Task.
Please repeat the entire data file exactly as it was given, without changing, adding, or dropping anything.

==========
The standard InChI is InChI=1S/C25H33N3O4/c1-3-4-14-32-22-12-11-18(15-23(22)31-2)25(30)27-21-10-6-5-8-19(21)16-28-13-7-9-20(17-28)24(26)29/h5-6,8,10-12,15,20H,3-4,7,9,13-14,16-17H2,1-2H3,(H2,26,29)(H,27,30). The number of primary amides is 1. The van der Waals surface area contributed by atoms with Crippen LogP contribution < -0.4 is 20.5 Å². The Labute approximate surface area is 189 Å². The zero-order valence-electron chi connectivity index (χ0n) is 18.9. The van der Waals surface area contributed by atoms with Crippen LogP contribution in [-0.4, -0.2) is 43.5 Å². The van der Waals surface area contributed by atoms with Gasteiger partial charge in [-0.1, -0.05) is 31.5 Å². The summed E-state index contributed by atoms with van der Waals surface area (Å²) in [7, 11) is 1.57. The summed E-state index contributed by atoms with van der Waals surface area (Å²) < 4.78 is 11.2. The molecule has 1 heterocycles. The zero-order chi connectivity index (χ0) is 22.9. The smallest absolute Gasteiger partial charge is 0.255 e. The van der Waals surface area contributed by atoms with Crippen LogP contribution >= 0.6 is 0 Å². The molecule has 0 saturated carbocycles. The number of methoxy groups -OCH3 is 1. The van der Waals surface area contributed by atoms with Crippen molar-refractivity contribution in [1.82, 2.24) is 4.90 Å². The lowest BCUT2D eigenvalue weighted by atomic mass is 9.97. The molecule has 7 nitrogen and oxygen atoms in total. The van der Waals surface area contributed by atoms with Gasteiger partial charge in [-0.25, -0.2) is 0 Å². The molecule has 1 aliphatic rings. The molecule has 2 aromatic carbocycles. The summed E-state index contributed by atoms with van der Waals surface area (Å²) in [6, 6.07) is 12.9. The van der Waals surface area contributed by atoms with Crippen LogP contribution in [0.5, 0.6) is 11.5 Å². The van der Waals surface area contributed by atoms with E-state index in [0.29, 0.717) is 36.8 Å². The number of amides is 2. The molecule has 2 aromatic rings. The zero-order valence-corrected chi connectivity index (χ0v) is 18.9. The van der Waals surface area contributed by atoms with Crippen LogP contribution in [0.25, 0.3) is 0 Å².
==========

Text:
The standard InChI is InChI=1S/C25H33N3O4/c1-3-4-14-32-22-12-11-18(15-23(22)31-2)25(30)27-21-10-6-5-8-19(21)16-28-13-7-9-20(17-28)24(26)29/h5-6,8,10-12,15,20H,3-4,7,9,13-14,16-17H2,1-2H3,(H2,26,29)(H,27,30). The number of primary amides is 1. The van der Waals surface area contributed by atoms with Crippen LogP contribution < -0.4 is 20.5 Å². The Labute approximate surface area is 189 Å². The zero-order valence-electron chi connectivity index (χ0n) is 18.9. The van der Waals surface area contributed by atoms with Crippen LogP contribution in [-0.4, -0.2) is 43.5 Å². The van der Waals surface area contributed by atoms with Gasteiger partial charge in [-0.1, -0.05) is 31.5 Å². The summed E-state index contributed by atoms with van der Waals surface area (Å²) in [7, 11) is 1.57. The summed E-state index contributed by atoms with van der Waals surface area (Å²) < 4.78 is 11.2. The molecule has 1 heterocycles. The zero-order chi connectivity index (χ0) is 22.9. The smallest absolute Gasteiger partial charge is 0.255 e. The van der Waals surface area contributed by atoms with Crippen LogP contribution >= 0.6 is 0 Å². The molecule has 0 saturated carbocycles. The number of methoxy groups -OCH3 is 1. The van der Waals surface area contributed by atoms with Crippen molar-refractivity contribution in [1.82, 2.24) is 4.90 Å². The lowest BCUT2D eigenvalue weighted by atomic mass is 9.97. The molecule has 7 nitrogen and oxygen atoms in total. The van der Waals surface area contributed by atoms with Gasteiger partial charge in [-0.25, -0.2) is 0 Å². The molecule has 1 aliphatic rings. The molecule has 2 aromatic carbocycles. The summed E-state index contributed by atoms with van der Waals surface area (Å²) in [6, 6.07) is 12.9. The van der Waals surface area contributed by atoms with Crippen LogP contribution in [0.5, 0.6) is 11.5 Å². The van der Waals surface area contributed by atoms with E-state index in [0.29, 0.717) is 36.8 Å². The number of amides is 2. The molecule has 2 aromatic rings. The zero-order valence-corrected chi connectivity index (χ0v) is 18.9. The van der Waals surface area contributed by atoms with Crippen LogP contribution in [0.25, 0.3) is 0 Å².